Other changes were cosmetic, with a chrome grille and blue brake calipers, which became a hallmark styling feature on all future Volkswagen R models. The R32 also featured bi-xenon headlights and wheels of 18 inches as part of its desire for exclusivity. Inside, the high standards imposed by the regular Golf were in order, with a spacious cabin, a well-appointed driving environment, perceived sound quality and good ergonomics.
The R32 also introduced a few of its own touches in line with its sportier mission. A three-spoke, flat-bottomed multifunction steering wheel was standard and, on DSG variants, accommodated paddle shifters, while aluminum trim adorned the dashboard. Aluminum was also used on the center console, pedals and door panels.
Air conditioning and smart wipers were standard, but some of the features now common on many new cars today were optional, including parking sensors and satellite navigation. Other options offered a sportier feel, including hard-shell Recaro seats with their added lateral support.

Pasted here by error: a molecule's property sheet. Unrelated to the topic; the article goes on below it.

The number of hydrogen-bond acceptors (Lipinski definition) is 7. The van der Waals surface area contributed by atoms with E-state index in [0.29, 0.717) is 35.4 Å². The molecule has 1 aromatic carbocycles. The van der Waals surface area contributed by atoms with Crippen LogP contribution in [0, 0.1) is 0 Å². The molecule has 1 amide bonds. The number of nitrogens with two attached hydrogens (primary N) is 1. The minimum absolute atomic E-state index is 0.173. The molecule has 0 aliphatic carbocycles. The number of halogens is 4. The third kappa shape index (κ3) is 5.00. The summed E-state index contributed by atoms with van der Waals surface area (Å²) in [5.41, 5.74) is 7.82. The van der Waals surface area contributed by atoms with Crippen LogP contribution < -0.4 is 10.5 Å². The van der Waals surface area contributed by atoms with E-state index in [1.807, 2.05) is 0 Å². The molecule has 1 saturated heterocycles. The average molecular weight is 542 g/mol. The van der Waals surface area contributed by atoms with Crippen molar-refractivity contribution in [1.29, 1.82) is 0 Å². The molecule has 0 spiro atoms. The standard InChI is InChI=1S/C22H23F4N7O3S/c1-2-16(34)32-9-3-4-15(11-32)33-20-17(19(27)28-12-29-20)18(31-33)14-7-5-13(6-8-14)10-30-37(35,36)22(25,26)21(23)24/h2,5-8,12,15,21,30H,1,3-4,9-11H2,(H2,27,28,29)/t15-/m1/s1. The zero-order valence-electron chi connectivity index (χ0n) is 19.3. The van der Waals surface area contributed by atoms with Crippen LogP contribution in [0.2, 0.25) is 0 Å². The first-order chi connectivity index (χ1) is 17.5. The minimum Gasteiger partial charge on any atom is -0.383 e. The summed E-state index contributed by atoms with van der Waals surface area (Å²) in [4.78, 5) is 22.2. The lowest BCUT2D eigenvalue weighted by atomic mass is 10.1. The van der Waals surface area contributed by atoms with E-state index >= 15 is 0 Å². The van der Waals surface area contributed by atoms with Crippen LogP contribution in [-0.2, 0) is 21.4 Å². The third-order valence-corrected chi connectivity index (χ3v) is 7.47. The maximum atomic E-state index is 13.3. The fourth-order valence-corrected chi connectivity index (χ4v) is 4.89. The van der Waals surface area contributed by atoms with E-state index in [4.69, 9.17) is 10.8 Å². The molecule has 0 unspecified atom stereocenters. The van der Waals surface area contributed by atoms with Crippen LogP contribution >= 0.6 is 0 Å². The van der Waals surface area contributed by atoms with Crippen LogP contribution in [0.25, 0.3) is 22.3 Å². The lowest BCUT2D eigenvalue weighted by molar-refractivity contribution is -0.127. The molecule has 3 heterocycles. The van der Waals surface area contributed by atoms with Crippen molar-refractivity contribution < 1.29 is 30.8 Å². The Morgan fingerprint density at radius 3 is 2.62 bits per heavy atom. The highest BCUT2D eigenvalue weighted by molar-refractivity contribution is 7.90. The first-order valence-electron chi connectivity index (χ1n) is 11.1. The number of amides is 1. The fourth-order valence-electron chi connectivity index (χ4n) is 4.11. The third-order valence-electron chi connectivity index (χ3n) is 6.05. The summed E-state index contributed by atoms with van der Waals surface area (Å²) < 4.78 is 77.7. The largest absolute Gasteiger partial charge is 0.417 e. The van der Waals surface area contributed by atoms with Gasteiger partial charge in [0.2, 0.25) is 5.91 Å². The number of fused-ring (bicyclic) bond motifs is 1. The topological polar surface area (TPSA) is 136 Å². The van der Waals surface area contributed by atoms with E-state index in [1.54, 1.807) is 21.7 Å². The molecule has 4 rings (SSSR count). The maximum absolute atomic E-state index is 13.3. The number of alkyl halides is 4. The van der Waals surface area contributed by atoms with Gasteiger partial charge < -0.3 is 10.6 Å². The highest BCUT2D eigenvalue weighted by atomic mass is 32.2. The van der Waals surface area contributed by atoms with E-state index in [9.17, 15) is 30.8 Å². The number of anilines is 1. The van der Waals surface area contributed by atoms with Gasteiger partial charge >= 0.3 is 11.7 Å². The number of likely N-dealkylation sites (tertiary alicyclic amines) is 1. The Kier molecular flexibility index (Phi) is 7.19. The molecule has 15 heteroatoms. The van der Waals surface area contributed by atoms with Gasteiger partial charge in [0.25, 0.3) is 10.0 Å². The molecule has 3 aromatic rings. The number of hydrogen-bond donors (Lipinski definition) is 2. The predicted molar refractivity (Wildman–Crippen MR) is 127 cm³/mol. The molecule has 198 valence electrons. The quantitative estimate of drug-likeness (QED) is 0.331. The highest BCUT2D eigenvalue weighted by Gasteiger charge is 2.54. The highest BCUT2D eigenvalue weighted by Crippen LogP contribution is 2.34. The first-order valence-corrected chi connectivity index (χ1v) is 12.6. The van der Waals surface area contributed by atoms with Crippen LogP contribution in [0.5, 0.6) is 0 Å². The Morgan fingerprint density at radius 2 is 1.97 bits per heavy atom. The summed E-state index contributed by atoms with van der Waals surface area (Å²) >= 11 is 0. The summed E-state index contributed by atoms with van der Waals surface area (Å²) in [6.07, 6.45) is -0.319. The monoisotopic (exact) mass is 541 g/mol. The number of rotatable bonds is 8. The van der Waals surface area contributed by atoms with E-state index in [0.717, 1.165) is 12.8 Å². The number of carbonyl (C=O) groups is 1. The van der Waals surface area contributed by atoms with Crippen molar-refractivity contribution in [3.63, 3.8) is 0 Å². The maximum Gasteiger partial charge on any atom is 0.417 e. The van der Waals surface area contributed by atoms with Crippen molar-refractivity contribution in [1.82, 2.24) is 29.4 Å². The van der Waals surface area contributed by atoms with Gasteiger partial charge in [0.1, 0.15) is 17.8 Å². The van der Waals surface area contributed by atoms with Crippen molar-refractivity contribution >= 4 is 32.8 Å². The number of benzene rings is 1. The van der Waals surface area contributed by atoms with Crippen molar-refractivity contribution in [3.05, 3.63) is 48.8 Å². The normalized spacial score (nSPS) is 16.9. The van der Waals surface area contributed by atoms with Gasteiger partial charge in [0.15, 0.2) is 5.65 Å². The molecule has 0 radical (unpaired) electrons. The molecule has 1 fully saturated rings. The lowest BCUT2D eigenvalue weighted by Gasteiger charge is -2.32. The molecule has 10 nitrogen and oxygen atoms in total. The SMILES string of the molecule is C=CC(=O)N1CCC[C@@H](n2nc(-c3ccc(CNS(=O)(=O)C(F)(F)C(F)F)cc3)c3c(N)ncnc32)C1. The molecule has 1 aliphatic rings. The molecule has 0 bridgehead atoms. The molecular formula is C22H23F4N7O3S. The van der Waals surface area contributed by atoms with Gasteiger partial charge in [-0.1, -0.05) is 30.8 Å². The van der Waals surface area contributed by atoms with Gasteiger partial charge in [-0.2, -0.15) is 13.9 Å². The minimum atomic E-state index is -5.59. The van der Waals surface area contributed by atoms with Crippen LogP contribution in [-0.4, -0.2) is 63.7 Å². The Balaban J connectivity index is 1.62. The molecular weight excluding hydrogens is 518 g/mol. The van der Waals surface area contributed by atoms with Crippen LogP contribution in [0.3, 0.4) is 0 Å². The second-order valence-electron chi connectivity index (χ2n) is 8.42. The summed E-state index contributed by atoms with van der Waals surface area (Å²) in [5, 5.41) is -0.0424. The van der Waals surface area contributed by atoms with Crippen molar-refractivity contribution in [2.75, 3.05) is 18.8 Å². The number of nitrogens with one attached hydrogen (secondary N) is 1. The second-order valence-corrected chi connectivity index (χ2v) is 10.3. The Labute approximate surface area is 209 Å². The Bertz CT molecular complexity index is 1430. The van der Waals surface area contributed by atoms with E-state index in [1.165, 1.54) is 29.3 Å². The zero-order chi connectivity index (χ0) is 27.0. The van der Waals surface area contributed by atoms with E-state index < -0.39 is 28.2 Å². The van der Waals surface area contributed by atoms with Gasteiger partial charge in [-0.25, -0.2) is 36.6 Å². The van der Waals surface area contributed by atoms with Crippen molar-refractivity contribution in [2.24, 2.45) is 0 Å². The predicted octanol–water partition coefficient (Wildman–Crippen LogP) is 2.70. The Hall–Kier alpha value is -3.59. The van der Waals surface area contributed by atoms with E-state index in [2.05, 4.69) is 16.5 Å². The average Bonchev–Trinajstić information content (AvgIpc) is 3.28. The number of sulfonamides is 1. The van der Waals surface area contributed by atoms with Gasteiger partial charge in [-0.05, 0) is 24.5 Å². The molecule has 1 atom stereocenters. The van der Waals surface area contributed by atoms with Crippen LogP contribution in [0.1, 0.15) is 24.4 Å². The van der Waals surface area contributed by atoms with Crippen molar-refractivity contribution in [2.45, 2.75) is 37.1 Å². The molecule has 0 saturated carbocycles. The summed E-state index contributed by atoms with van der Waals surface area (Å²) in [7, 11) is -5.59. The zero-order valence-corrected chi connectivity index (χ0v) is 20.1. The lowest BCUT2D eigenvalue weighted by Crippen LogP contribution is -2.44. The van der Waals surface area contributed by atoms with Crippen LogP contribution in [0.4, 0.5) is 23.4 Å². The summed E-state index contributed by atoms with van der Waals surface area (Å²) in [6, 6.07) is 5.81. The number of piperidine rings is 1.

The R32 pushed the Golf into a new performance bracket without compromising its appeal as a practical family hatch. And speaking of appeal, prices today start at £5,000.
What we said then
October 5, 2005: “The R32’s handling matches its pace, with masses of grip and taut body control. Its inherent steering gives a good degree of confidence in fast corners. The brakes are excellent. beautifully finished, making the new R32 a more complete car than its predecessor. It’s faster (if only partially), more comfortable, better looking and better equipped. It also offers a level of drivetrain sophistication that the GTI can’t match. In short: brilliant.